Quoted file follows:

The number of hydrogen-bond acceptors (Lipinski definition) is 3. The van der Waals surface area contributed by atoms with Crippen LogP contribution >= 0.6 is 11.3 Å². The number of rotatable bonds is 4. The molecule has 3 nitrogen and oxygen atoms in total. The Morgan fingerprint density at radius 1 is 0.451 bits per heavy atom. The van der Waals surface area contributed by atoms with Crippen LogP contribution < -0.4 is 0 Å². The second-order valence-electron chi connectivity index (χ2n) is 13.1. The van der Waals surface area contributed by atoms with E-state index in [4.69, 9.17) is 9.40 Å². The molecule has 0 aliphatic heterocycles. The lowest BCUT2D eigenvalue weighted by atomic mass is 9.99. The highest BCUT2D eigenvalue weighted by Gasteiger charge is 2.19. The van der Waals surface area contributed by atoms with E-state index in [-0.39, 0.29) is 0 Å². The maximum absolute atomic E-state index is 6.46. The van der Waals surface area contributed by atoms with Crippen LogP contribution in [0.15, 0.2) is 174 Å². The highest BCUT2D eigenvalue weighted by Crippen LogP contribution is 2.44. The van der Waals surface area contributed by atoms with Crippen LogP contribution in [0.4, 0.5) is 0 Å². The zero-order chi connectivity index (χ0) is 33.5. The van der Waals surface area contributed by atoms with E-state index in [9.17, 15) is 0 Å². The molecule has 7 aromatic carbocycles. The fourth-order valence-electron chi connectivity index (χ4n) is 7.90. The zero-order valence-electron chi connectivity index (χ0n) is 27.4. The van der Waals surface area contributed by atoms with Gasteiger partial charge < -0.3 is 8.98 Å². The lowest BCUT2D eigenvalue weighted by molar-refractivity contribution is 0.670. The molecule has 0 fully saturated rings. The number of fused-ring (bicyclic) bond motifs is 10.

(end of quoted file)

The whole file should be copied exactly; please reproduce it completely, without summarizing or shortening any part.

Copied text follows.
The number of hydrogen-bond acceptors (Lipinski definition) is 3. The van der Waals surface area contributed by atoms with Crippen LogP contribution >= 0.6 is 11.3 Å². The number of rotatable bonds is 4. The molecule has 3 nitrogen and oxygen atoms in total. The Morgan fingerprint density at radius 1 is 0.451 bits per heavy atom. The van der Waals surface area contributed by atoms with Crippen LogP contribution < -0.4 is 0 Å². The second-order valence-electron chi connectivity index (χ2n) is 13.1. The van der Waals surface area contributed by atoms with E-state index in [4.69, 9.17) is 9.40 Å². The molecule has 0 aliphatic heterocycles. The lowest BCUT2D eigenvalue weighted by atomic mass is 9.99. The highest BCUT2D eigenvalue weighted by Gasteiger charge is 2.19. The van der Waals surface area contributed by atoms with E-state index in [-0.39, 0.29) is 0 Å². The maximum absolute atomic E-state index is 6.46. The van der Waals surface area contributed by atoms with Crippen LogP contribution in [0.15, 0.2) is 174 Å². The highest BCUT2D eigenvalue weighted by Crippen LogP contribution is 2.44. The van der Waals surface area contributed by atoms with Crippen LogP contribution in [0.4, 0.5) is 0 Å². The zero-order chi connectivity index (χ0) is 33.5. The van der Waals surface area contributed by atoms with E-state index in [9.17, 15) is 0 Å². The molecule has 7 aromatic carbocycles. The fourth-order valence-electron chi connectivity index (χ4n) is 7.90. The zero-order valence-electron chi connectivity index (χ0n) is 27.4. The van der Waals surface area contributed by atoms with Gasteiger partial charge < -0.3 is 8.98 Å². The lowest BCUT2D eigenvalue weighted by molar-refractivity contribution is 0.670. The molecule has 0 fully saturated rings. The number of fused-ring (bicyclic) bond motifs is 10.